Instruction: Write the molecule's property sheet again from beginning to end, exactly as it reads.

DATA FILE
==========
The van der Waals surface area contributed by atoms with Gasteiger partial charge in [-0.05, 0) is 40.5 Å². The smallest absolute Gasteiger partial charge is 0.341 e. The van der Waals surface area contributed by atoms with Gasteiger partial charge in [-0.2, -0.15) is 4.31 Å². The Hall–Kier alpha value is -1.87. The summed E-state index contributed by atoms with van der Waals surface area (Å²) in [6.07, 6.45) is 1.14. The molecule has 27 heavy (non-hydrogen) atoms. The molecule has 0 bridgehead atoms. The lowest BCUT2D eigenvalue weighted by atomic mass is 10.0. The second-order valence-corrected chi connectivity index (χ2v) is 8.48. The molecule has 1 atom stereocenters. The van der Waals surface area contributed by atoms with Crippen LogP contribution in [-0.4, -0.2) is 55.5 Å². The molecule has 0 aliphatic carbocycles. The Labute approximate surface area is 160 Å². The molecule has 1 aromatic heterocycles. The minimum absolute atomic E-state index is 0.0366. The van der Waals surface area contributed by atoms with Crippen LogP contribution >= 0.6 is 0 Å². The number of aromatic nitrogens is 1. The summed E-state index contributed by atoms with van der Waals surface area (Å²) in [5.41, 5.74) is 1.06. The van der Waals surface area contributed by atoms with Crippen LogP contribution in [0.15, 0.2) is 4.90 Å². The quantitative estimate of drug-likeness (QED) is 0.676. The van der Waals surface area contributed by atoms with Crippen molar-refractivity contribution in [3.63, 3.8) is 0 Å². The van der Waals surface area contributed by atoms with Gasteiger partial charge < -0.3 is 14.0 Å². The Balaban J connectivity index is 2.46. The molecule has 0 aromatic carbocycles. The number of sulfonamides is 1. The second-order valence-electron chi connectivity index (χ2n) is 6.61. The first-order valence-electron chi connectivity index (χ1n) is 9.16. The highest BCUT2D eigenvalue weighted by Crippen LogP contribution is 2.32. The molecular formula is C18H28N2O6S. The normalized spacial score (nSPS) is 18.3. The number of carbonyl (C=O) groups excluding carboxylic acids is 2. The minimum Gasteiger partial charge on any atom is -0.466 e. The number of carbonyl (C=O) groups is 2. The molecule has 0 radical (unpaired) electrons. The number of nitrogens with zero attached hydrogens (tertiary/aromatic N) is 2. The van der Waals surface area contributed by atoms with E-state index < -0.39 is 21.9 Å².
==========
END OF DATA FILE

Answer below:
The van der Waals surface area contributed by atoms with Gasteiger partial charge in [-0.05, 0) is 40.5 Å². The smallest absolute Gasteiger partial charge is 0.341 e. The van der Waals surface area contributed by atoms with Gasteiger partial charge in [-0.2, -0.15) is 4.31 Å². The Hall–Kier alpha value is -1.87. The summed E-state index contributed by atoms with van der Waals surface area (Å²) in [6.07, 6.45) is 1.14. The molecule has 27 heavy (non-hydrogen) atoms. The molecule has 0 bridgehead atoms. The lowest BCUT2D eigenvalue weighted by atomic mass is 10.0. The second-order valence-corrected chi connectivity index (χ2v) is 8.48. The molecule has 1 atom stereocenters. The van der Waals surface area contributed by atoms with Crippen LogP contribution in [-0.4, -0.2) is 55.5 Å². The molecule has 0 aliphatic carbocycles. The Labute approximate surface area is 160 Å². The molecule has 1 aromatic heterocycles. The minimum absolute atomic E-state index is 0.0366. The van der Waals surface area contributed by atoms with Crippen LogP contribution >= 0.6 is 0 Å². The number of aromatic nitrogens is 1. The summed E-state index contributed by atoms with van der Waals surface area (Å²) in [5.41, 5.74) is 1.06. The van der Waals surface area contributed by atoms with Crippen LogP contribution in [0.15, 0.2) is 4.90 Å². The quantitative estimate of drug-likeness (QED) is 0.676. The van der Waals surface area contributed by atoms with Crippen molar-refractivity contribution in [3.63, 3.8) is 0 Å². The van der Waals surface area contributed by atoms with Gasteiger partial charge < -0.3 is 14.0 Å². The Balaban J connectivity index is 2.46. The molecule has 0 aromatic carbocycles. The number of sulfonamides is 1. The second-order valence-electron chi connectivity index (χ2n) is 6.61. The first-order valence-electron chi connectivity index (χ1n) is 9.16. The highest BCUT2D eigenvalue weighted by Crippen LogP contribution is 2.32. The molecular formula is C18H28N2O6S. The normalized spacial score (nSPS) is 18.3. The number of carbonyl (C=O) groups excluding carboxylic acids is 2. The minimum Gasteiger partial charge on any atom is -0.466 e. The number of carbonyl (C=O) groups is 2. The molecule has 0 radical (unpaired) electrons. The number of nitrogens with zero attached hydrogens (tertiary/aromatic N) is 2. The van der Waals surface area contributed by atoms with E-state index < -0.39 is 21.9 Å².